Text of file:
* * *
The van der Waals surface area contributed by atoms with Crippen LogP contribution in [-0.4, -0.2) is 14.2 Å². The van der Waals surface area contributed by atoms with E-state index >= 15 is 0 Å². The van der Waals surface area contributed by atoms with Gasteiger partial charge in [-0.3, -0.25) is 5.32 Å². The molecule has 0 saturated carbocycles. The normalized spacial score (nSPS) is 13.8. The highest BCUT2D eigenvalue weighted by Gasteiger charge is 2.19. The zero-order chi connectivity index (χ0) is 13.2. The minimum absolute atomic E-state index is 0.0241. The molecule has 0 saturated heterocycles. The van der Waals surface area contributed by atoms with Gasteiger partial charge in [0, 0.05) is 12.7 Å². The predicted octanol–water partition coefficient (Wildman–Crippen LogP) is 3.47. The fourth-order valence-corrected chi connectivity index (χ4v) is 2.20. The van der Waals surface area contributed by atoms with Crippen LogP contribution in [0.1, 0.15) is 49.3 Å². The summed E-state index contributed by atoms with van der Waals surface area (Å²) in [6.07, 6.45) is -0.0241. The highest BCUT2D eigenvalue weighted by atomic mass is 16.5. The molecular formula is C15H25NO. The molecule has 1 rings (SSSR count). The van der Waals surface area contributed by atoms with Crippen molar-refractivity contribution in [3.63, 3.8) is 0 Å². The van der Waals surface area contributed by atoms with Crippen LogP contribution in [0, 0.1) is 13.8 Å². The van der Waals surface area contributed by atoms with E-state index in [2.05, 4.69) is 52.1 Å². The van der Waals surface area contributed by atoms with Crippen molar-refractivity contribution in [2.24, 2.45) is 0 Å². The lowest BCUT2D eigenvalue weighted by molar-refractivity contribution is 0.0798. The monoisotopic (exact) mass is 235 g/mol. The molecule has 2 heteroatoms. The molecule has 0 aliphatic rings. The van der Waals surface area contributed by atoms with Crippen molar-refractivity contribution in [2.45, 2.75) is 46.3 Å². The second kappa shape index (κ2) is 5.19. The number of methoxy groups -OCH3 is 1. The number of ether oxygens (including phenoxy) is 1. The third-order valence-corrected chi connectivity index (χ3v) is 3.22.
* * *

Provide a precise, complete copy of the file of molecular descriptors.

The van der Waals surface area contributed by atoms with Crippen LogP contribution in [-0.4, -0.2) is 14.2 Å². The van der Waals surface area contributed by atoms with E-state index >= 15 is 0 Å². The van der Waals surface area contributed by atoms with Gasteiger partial charge in [-0.3, -0.25) is 5.32 Å². The molecule has 0 saturated carbocycles. The normalized spacial score (nSPS) is 13.8. The highest BCUT2D eigenvalue weighted by Gasteiger charge is 2.19. The zero-order chi connectivity index (χ0) is 13.2. The minimum absolute atomic E-state index is 0.0241. The molecule has 0 saturated heterocycles. The van der Waals surface area contributed by atoms with Gasteiger partial charge in [0, 0.05) is 12.7 Å². The predicted octanol–water partition coefficient (Wildman–Crippen LogP) is 3.47. The fourth-order valence-corrected chi connectivity index (χ4v) is 2.20. The van der Waals surface area contributed by atoms with Crippen LogP contribution in [0.1, 0.15) is 49.3 Å². The summed E-state index contributed by atoms with van der Waals surface area (Å²) in [6.07, 6.45) is -0.0241. The highest BCUT2D eigenvalue weighted by atomic mass is 16.5. The molecular formula is C15H25NO. The molecule has 1 rings (SSSR count). The van der Waals surface area contributed by atoms with Crippen molar-refractivity contribution in [3.63, 3.8) is 0 Å². The van der Waals surface area contributed by atoms with Crippen LogP contribution in [0, 0.1) is 13.8 Å². The van der Waals surface area contributed by atoms with E-state index in [2.05, 4.69) is 52.1 Å². The van der Waals surface area contributed by atoms with Crippen molar-refractivity contribution in [2.24, 2.45) is 0 Å². The lowest BCUT2D eigenvalue weighted by molar-refractivity contribution is 0.0798. The monoisotopic (exact) mass is 235 g/mol. The molecule has 2 heteroatoms. The molecule has 0 aliphatic rings. The van der Waals surface area contributed by atoms with Crippen molar-refractivity contribution in [2.45, 2.75) is 46.3 Å². The second kappa shape index (κ2) is 5.19. The number of methoxy groups -OCH3 is 1. The number of ether oxygens (including phenoxy) is 1. The third-order valence-corrected chi connectivity index (χ3v) is 3.22.